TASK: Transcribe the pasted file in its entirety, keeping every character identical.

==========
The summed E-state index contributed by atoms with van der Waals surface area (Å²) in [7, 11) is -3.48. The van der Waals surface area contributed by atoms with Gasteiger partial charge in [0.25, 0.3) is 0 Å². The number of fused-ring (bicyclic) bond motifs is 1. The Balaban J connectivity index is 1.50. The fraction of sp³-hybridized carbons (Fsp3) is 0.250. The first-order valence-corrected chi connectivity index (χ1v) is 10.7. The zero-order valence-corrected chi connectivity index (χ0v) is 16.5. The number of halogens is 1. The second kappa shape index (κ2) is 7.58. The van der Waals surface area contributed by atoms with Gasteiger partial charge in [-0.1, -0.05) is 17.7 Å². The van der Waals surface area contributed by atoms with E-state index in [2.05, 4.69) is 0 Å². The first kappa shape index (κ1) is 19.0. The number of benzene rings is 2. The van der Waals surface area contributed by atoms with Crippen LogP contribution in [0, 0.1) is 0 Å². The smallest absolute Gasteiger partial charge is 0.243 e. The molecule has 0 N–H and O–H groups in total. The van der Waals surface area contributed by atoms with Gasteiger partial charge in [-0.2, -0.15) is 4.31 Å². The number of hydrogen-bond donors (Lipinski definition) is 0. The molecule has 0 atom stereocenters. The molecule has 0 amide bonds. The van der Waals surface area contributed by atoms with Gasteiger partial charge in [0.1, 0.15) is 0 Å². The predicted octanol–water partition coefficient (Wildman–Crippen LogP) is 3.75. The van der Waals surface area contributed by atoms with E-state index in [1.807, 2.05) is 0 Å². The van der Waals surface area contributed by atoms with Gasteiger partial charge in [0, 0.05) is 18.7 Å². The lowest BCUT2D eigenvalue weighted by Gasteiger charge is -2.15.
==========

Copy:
The summed E-state index contributed by atoms with van der Waals surface area (Å²) in [7, 11) is -3.48. The van der Waals surface area contributed by atoms with Gasteiger partial charge in [0.25, 0.3) is 0 Å². The number of fused-ring (bicyclic) bond motifs is 1. The Balaban J connectivity index is 1.50. The fraction of sp³-hybridized carbons (Fsp3) is 0.250. The first-order valence-corrected chi connectivity index (χ1v) is 10.7. The zero-order valence-corrected chi connectivity index (χ0v) is 16.5. The number of halogens is 1. The second kappa shape index (κ2) is 7.58. The van der Waals surface area contributed by atoms with Gasteiger partial charge in [-0.1, -0.05) is 17.7 Å². The van der Waals surface area contributed by atoms with E-state index in [2.05, 4.69) is 0 Å². The first kappa shape index (κ1) is 19.0. The number of benzene rings is 2. The van der Waals surface area contributed by atoms with Crippen LogP contribution in [0, 0.1) is 0 Å². The smallest absolute Gasteiger partial charge is 0.243 e. The molecule has 0 N–H and O–H groups in total. The van der Waals surface area contributed by atoms with Gasteiger partial charge in [-0.2, -0.15) is 4.31 Å². The number of hydrogen-bond donors (Lipinski definition) is 0. The molecule has 0 atom stereocenters. The molecule has 0 amide bonds. The van der Waals surface area contributed by atoms with Gasteiger partial charge in [0.1, 0.15) is 0 Å². The predicted octanol–water partition coefficient (Wildman–Crippen LogP) is 3.75. The van der Waals surface area contributed by atoms with E-state index in [1.807, 2.05) is 0 Å². The van der Waals surface area contributed by atoms with Gasteiger partial charge in [0, 0.05) is 18.7 Å². The lowest BCUT2D eigenvalue weighted by Gasteiger charge is -2.15.